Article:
Sasha Banks and Bayley then beat Nia Jax and Emma, I guess in a bid to still tease that Sasha may be turning heel at some point. Whatever. Slightly more important is that, for the first time since the division returned and long after anybody gave up trying to care, Raw ended with the focus purely on the cruiserweight division. Enzo Amore came out to celebrate, bragging about how he is the champion despite the haters and, when the 205 Live roster appeared on stage, running each and every one of them down with some snarky comments. Neville then got in the ring and, despite a written notification stating that he can never touch Enzo again, kicks the snot out of Enzo, Superkicks him, and lands the Red Arrow. I think what we saw here was a double turn; Enzo was clearly cutting a bitter, self-entitled heel promo and seeing himself up as being a cocky heel but the crowd still seems into his shtick. Neville turning face right after such a long run of proclaiming himself above the other cruiserweights, and especially against a character like Enzo, also seems a bit forced and rushed so I guess this will play out more over the coming weeks and on 205 Live though we may, possibly, be seeing Neville step back onto the main roster and away from the cruiserweight division once again.


Kevin Owens pops out to kick things off and continue this completely ill-advised feud with Shane McMahon. However, to make things even worse, Sami Zayn interjects to confront his former friend and rival and end sup being booked to face Owens later in the night. Again. remember how these two were never supposed to face each other again? I mean, I never believed that but they literally fought, like, two weeks after that stipulation and this will be, what? The third or fifth time since? Honestly, they should have been kept separated for a year or so to build anticipation for a massive semi-, or even main-, event feud. Instead, the WWE is going to the well again in an attempt to boost ratings. I remember another company that had a similar tactic. It was called WCW. Remember them? Christ, how I wish they were still around sometimes.

Tye Dillinger continues to be a presence onscreen, facing off against Baron Corbin in a losing effort. However, Tye lost due to count out when Corbin tossed him into AJ Styles (who was on commentary) and, afterwards, Baron challenges Styles to a United States Championship match at Hell in a Cell. I like how Tye has been inserted into this United States Championship feud between AJ and Corbin, and that Corbin legitimately wants to not only beat AJ but be the champion; this keeps all three men strong and in focus and allows the belt to appear to be important.

After weeks of Jinder Mahal running his mouth with racist comments, Shinsuke Nakamara interrupts this week’s repetitious rant from the World Champion and sees Nakamura take out both Singh brothers and lay out Mahal with the Kinshasa. Although their feud has had a bit more time to develop since Summerslam, I can’t help but notice how few matches both men have had since then. Nakamura hasn’t really had to run the gauntlet and face the Singhs in a handicap match or anything and Jinder does a lot of talking but doesn’t do much wrestling; he really should be squashing jobbers before he cuts his promos, just to spice things up and emphasise his physique.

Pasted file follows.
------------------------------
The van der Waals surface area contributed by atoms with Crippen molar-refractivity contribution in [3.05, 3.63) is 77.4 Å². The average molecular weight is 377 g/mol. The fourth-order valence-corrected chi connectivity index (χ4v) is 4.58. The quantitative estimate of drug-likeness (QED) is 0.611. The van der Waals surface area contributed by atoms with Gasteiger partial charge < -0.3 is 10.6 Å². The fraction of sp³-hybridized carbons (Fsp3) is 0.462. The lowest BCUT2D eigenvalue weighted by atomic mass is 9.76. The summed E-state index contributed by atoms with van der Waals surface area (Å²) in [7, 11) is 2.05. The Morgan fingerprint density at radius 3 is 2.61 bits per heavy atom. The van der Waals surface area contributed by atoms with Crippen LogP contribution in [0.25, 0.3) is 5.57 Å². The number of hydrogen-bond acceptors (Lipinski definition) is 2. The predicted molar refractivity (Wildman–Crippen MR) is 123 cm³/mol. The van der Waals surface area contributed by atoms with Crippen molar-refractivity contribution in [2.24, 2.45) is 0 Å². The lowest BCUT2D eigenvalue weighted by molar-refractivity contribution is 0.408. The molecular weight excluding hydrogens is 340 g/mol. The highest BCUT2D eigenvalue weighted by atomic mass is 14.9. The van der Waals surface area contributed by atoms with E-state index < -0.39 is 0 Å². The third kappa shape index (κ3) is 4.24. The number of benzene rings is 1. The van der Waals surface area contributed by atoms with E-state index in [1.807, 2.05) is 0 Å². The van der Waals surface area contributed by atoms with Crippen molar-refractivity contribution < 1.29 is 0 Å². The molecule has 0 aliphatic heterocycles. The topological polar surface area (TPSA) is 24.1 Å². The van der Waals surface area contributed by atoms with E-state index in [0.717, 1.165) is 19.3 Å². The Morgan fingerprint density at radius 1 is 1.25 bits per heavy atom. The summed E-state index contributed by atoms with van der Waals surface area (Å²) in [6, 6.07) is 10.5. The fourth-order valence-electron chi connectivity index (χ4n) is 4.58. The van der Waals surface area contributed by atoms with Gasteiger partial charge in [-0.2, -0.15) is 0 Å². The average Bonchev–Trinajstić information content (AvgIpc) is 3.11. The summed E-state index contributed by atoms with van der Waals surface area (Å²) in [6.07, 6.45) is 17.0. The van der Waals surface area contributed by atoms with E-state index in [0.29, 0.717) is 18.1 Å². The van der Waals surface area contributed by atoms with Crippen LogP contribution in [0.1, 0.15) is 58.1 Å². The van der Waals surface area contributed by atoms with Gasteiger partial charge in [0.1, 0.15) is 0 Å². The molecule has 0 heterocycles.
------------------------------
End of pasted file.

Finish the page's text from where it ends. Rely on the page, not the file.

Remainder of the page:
Despite vowing last week to change their misfortunes as of last, the Hype Bros lost in a little over two minutes to the Usos after Zack Ryder and Mojo Rawley had a disagreement in the ring. I’m now confused as, last week, it seems as though the two of them were on the same page about wanting to turn things around but now we’re back to them teasing a split? Turn them into bitter heels and have them form a stable with Dolph Ziggler and then have six-man matches with the New Day, or something. Speaking of which, the New Day then came out and challenged the Usos to a SmackDown! Live Tag team Championship match inside Hell in a Cell at Hell in a Cell. I really hope that’s the end of that feud as I am so sick of seeing it every single week.

Rusev recruits Aiden English to assist in him being named the pride of Bulgaria and to vow that he, Rusev, is now the apex predator of the WWE. Obviously this results in Randy Orton appearing out of nowhere and laying Rusev out with an RKO; I didn’t realise that these two were still feuding. I feel bad for Rusev; he really is just endlessly spinning his wheels at this point.

Afterwards, Charlotte pinned Carmella, which makes sense as she’s the number one contender and I guess gives Carmella a reason to cash in on her if she wins the belt at Hell in a Cell. Dolph Ziggler then came out, mocking the Undertaker’s entrance and again trashing the fans for cheering things they like; this prompted the return of Bobby Roode, who challenged Ziggler to shut up and fight at Hell in a Cell. I slightly dislike that Ziggler is always the go-to guy for newcomers to be tested against but I actually have a good feeling about this match; maybe it won’t become a feud either, maybe they’ll team up as a narcissistic tag team for a while? That’s be pretty cool, actually.

Finally, our main event is the usual tried-and-tested entertaining clash between Sami Zayn and Kevin Owens. These two gel so well together and know exactly what they’re capable of and all about, it’s just a shame that the WWE is running it into the ground. This time around, Zayn lost when Owens, fed up with Zayn’s bullshit, hit the powerbomb onto the apron and got him stretchered out. When Owens then attacked Zayn on the stretcher, Shane McMahon attempted to intervene, reminding everyone that the real story isn’t the never-ending rivalry between Zayn and Owens or the fact that Zayn was hurt in a competitive match, but the spectacle of Shane McMahon jumping off something big at Hell in a Cell.